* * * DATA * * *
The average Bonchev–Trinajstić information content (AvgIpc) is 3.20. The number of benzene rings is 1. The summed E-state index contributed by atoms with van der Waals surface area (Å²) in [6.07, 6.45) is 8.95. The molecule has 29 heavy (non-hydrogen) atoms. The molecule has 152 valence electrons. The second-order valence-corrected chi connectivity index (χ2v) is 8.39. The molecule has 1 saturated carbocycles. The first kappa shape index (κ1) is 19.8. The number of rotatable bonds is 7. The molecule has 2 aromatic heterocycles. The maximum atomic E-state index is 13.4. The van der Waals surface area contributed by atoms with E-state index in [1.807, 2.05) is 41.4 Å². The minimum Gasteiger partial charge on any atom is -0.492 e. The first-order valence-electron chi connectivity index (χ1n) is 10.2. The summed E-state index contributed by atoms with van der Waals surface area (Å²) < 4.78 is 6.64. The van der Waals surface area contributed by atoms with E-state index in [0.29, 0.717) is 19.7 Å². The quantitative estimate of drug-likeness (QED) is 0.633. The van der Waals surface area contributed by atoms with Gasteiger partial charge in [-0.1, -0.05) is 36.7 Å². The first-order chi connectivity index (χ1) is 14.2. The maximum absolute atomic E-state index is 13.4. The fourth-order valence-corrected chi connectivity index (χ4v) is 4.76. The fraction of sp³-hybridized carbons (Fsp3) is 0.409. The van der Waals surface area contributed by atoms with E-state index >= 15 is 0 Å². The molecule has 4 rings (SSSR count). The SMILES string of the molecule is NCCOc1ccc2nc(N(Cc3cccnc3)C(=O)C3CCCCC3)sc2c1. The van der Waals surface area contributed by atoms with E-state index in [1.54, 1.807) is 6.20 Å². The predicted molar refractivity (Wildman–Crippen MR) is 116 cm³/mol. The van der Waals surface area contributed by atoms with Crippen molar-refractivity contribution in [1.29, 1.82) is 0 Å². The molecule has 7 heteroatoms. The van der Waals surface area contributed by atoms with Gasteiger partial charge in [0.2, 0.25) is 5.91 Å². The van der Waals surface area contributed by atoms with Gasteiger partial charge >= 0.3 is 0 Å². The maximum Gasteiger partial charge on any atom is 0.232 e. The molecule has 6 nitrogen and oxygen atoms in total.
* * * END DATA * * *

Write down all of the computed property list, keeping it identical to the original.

The average Bonchev–Trinajstić information content (AvgIpc) is 3.20. The number of benzene rings is 1. The summed E-state index contributed by atoms with van der Waals surface area (Å²) in [6.07, 6.45) is 8.95. The molecule has 29 heavy (non-hydrogen) atoms. The molecule has 152 valence electrons. The second-order valence-corrected chi connectivity index (χ2v) is 8.39. The molecule has 1 saturated carbocycles. The first kappa shape index (κ1) is 19.8. The number of rotatable bonds is 7. The molecule has 2 aromatic heterocycles. The maximum atomic E-state index is 13.4. The van der Waals surface area contributed by atoms with E-state index in [1.807, 2.05) is 41.4 Å². The minimum Gasteiger partial charge on any atom is -0.492 e. The first-order valence-electron chi connectivity index (χ1n) is 10.2. The summed E-state index contributed by atoms with van der Waals surface area (Å²) < 4.78 is 6.64. The van der Waals surface area contributed by atoms with E-state index in [0.29, 0.717) is 19.7 Å². The quantitative estimate of drug-likeness (QED) is 0.633. The van der Waals surface area contributed by atoms with Gasteiger partial charge in [-0.1, -0.05) is 36.7 Å². The first-order chi connectivity index (χ1) is 14.2. The maximum absolute atomic E-state index is 13.4. The fourth-order valence-corrected chi connectivity index (χ4v) is 4.76. The fraction of sp³-hybridized carbons (Fsp3) is 0.409. The van der Waals surface area contributed by atoms with E-state index >= 15 is 0 Å². The molecule has 4 rings (SSSR count). The SMILES string of the molecule is NCCOc1ccc2nc(N(Cc3cccnc3)C(=O)C3CCCCC3)sc2c1. The van der Waals surface area contributed by atoms with E-state index in [1.54, 1.807) is 6.20 Å². The predicted molar refractivity (Wildman–Crippen MR) is 116 cm³/mol. The van der Waals surface area contributed by atoms with Crippen molar-refractivity contribution in [1.29, 1.82) is 0 Å². The molecule has 7 heteroatoms. The van der Waals surface area contributed by atoms with Gasteiger partial charge in [0.2, 0.25) is 5.91 Å². The van der Waals surface area contributed by atoms with Gasteiger partial charge >= 0.3 is 0 Å². The maximum Gasteiger partial charge on any atom is 0.232 e. The molecule has 6 nitrogen and oxygen atoms in total.